Mutual Matters

Developing Resilience and Avoiding Physician Burnout

Posted by Marshaleen King, MD on Mar 21, 2017 12:00:00 PM

Introduction

Physicians seldom receive training on time management and/or self-care at any point in their career. As a result, many physicians have difficulty creating balance in their lives or incorporating self-care into their schedules. Persons who do not care for themselves are less effective at providing optimal care for others. Approximately 50% of physicians report burnout and the suicide rate among physicians is significantly higher than observed for the general population. In addition, burnout exposes physicians to the risk of medical errors and litigation. In recent decades, the role of physician fatigue in causing medical errors has led to the implementation of duty hours for physicians in training. There is now growing attention to the need for patient safety strategies to prevent and treat fatigue/burnout among practicing physicians. 

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Topics: Patient Safety

The Opioid Epidemic: It’s Still a Problem

Posted by Bill Kanich, MD on Mar 16, 2017 4:34:42 PM

An Overview of Guidelines and Resources Available

Drug overdoses are the No. 1 cause of accidental deaths in the U.S., surpassing deaths by motor vehicle accidents. Many drug overdose deaths involve prescription medications, predominantly opioids. Even greater by orders of magnitude are those patients and their families affected by opioid dependence and addiction.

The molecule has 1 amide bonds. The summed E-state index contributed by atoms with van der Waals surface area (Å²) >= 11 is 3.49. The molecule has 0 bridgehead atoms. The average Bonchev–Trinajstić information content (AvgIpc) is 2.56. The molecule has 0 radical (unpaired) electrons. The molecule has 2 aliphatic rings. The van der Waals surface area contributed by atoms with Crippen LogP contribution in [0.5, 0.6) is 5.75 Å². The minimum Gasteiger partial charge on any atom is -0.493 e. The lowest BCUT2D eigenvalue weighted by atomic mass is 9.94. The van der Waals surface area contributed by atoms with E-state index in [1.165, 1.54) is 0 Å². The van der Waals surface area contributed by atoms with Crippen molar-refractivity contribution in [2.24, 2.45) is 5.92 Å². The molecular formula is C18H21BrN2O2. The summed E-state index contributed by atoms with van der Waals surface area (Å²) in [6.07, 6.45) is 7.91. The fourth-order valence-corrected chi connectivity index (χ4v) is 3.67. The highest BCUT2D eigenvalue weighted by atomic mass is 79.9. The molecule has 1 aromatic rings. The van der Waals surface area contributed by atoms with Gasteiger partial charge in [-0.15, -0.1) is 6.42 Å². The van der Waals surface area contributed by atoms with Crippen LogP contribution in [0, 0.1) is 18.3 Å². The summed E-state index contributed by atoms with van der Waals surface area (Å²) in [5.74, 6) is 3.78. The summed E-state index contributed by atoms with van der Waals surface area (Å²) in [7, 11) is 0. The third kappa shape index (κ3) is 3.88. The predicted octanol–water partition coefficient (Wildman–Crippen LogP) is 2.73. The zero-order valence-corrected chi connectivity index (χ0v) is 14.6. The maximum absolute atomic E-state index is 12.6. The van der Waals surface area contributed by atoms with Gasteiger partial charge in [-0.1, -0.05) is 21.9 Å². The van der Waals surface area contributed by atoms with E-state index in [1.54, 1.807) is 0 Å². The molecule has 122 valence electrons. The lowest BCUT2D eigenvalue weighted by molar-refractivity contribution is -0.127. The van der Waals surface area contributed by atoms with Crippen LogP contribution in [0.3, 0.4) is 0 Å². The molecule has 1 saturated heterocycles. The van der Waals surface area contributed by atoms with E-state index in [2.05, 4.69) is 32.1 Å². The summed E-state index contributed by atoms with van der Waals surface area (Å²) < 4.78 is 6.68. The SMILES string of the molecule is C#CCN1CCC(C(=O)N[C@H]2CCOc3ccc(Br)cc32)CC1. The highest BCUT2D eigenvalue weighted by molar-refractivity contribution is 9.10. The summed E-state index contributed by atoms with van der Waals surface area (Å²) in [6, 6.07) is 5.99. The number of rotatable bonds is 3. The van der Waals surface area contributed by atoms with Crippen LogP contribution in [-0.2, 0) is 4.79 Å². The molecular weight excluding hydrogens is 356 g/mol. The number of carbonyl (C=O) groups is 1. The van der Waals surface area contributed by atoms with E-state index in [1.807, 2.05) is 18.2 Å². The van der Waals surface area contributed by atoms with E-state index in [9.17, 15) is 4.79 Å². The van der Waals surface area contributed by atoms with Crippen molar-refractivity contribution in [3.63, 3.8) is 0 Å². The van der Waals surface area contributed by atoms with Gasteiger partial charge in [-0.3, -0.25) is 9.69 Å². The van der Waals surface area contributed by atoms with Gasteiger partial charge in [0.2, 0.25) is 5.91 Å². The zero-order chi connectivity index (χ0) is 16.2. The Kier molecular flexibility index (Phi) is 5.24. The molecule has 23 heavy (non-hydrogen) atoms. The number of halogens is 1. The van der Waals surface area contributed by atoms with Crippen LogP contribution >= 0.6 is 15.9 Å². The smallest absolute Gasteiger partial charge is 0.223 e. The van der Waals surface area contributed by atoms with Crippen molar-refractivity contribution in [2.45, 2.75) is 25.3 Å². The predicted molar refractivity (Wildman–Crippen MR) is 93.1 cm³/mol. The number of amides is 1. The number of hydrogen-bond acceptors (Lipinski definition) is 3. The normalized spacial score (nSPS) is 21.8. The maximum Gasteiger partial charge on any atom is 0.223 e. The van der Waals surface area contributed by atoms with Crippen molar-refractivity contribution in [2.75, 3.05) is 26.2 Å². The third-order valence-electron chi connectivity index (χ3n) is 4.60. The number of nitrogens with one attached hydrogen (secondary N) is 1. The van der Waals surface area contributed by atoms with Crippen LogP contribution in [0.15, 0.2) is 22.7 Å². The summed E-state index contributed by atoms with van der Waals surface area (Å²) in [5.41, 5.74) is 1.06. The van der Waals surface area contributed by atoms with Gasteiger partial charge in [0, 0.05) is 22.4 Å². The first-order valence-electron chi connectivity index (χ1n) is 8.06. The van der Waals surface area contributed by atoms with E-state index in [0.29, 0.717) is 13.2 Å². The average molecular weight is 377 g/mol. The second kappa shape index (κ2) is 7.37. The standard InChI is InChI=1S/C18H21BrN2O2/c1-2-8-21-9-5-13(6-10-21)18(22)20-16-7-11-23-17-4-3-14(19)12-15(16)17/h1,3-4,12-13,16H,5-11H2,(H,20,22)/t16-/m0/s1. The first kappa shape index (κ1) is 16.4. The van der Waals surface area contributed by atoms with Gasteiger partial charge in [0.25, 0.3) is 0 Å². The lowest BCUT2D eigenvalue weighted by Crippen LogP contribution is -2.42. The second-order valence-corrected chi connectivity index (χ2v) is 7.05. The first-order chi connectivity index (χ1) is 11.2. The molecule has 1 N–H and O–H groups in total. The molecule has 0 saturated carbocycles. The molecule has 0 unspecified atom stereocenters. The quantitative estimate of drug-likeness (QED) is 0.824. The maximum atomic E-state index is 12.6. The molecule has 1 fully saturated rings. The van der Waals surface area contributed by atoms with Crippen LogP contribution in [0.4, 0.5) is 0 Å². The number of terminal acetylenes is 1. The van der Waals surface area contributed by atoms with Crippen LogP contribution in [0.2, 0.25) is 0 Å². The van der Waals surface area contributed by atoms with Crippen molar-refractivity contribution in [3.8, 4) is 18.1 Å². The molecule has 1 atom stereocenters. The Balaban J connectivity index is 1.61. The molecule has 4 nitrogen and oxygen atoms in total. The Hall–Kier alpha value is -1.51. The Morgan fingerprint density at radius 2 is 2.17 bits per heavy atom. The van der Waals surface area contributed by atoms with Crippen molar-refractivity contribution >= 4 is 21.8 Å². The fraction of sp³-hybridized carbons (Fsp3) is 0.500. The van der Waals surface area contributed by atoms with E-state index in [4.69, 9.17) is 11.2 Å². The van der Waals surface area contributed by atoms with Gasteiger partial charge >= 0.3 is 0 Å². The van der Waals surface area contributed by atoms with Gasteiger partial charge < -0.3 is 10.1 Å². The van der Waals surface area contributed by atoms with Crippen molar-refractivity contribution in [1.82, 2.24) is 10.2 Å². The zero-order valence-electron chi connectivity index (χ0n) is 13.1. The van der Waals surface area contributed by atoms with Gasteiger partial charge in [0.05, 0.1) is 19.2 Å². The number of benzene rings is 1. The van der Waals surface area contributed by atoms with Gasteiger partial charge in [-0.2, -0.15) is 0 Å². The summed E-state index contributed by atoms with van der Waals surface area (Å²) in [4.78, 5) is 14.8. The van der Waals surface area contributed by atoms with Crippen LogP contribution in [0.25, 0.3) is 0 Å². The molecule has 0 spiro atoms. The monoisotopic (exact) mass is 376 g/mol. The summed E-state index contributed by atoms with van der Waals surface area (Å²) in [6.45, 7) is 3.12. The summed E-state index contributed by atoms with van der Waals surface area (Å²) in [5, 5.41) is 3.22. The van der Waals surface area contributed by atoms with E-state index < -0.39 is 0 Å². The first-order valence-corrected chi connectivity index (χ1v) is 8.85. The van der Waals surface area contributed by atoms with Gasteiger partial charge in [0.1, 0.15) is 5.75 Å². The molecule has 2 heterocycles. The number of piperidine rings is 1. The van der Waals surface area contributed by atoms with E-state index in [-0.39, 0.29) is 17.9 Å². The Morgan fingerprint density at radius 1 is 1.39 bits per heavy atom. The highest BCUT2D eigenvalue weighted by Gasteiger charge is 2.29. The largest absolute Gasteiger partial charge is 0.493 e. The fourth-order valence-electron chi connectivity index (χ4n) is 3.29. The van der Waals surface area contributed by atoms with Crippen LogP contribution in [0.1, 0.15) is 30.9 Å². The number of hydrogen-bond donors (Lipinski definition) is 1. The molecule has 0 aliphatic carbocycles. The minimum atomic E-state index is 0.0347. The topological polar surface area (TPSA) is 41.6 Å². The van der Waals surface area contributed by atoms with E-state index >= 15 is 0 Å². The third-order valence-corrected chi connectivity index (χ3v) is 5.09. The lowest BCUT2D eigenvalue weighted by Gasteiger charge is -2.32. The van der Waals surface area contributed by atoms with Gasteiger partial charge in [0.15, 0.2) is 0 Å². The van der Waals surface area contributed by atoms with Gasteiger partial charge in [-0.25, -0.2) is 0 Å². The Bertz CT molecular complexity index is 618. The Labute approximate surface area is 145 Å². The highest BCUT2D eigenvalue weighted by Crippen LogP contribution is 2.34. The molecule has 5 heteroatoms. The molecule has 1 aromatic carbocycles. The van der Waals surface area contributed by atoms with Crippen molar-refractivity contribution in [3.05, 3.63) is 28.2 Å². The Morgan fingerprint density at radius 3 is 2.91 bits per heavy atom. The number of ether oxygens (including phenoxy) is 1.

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Topics: Patient Safety

Accessing and Amending Medical Records

Posted by Bill Kanich, MD on Mar 9, 2017 3:27:31 PM

 Case Study #1

During an exam, Mr. Smith admits to his doctor that he used alcohol heavily in the past. The doctor notes this in the patient’s progress note. Subsequently, Mr. Smith applies for life insurance and learns that he is denied on the basis of the doctor’s note. Mr. Smith is upset and contacts his doctor to request an amendment of his medical record.

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Topics: Healthcare Industry, Practice Management

Communication in Healthcare: When We Don’t Talk Our Patients Suffer

Posted by Marshaleen King, MD on Mar 2, 2017 2:15:00 PM

Case 1

A 72 year-old man was taken to the emergency room (ER) by his wife after falling due to sudden onset of right sided weakness. His ER evaluation included a head CT, reported to be negative for a stroke. He was assessed as having a TIA and hospitalized for observation. Serial neurological exams were performed and two hours after admission he was noted to have worsening right sided weakness and slurring of his speech.

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Topics: Patient Safety

Top Ten Hard to Diagnose Diseases

Posted by Bill Kanich, MD on Feb 23, 2017 12:15:00 PM

Failure to diagnose and delay in diagnosis are some of the most common allegations of medical liability claims that we see at MagMutual. There are several known disease processes that are notoriously difficult to diagnose either because they mimic other, milder disease processes or their presentation leads the practitioner away from the correct diagnosis. Frequently this delay or misdiagnosis can lead to devastating consequences.

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Topics: Patient Safety

Claims Lesson: Closing the Loop, Communication and Tracking Errors